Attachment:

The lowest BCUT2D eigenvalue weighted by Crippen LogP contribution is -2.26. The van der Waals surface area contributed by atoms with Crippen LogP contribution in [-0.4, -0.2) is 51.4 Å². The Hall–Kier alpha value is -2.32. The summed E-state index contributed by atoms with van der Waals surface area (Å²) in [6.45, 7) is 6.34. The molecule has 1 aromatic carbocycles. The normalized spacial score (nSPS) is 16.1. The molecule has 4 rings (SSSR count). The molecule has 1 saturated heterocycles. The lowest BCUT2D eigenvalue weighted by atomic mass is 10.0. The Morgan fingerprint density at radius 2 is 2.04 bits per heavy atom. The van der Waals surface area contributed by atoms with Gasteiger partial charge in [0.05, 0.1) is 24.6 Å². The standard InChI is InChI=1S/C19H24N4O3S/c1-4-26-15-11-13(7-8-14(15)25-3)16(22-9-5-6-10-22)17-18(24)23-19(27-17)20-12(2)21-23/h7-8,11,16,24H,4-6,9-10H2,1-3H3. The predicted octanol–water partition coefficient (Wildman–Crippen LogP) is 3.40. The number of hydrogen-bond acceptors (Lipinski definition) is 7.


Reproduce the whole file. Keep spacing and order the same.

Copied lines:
The lowest BCUT2D eigenvalue weighted by Crippen LogP contribution is -2.26. The van der Waals surface area contributed by atoms with Crippen LogP contribution in [-0.4, -0.2) is 51.4 Å². The Hall–Kier alpha value is -2.32. The summed E-state index contributed by atoms with van der Waals surface area (Å²) in [6.45, 7) is 6.34. The molecule has 1 aromatic carbocycles. The normalized spacial score (nSPS) is 16.1. The molecule has 4 rings (SSSR count). The molecule has 1 saturated heterocycles. The lowest BCUT2D eigenvalue weighted by atomic mass is 10.0. The Morgan fingerprint density at radius 2 is 2.04 bits per heavy atom. The van der Waals surface area contributed by atoms with Gasteiger partial charge in [0.05, 0.1) is 24.6 Å². The standard InChI is InChI=1S/C19H24N4O3S/c1-4-26-15-11-13(7-8-14(15)25-3)16(22-9-5-6-10-22)17-18(24)23-19(27-17)20-12(2)21-23/h7-8,11,16,24H,4-6,9-10H2,1-3H3. The predicted octanol–water partition coefficient (Wildman–Crippen LogP) is 3.40. The number of hydrogen-bond acceptors (Lipinski definition) is 7.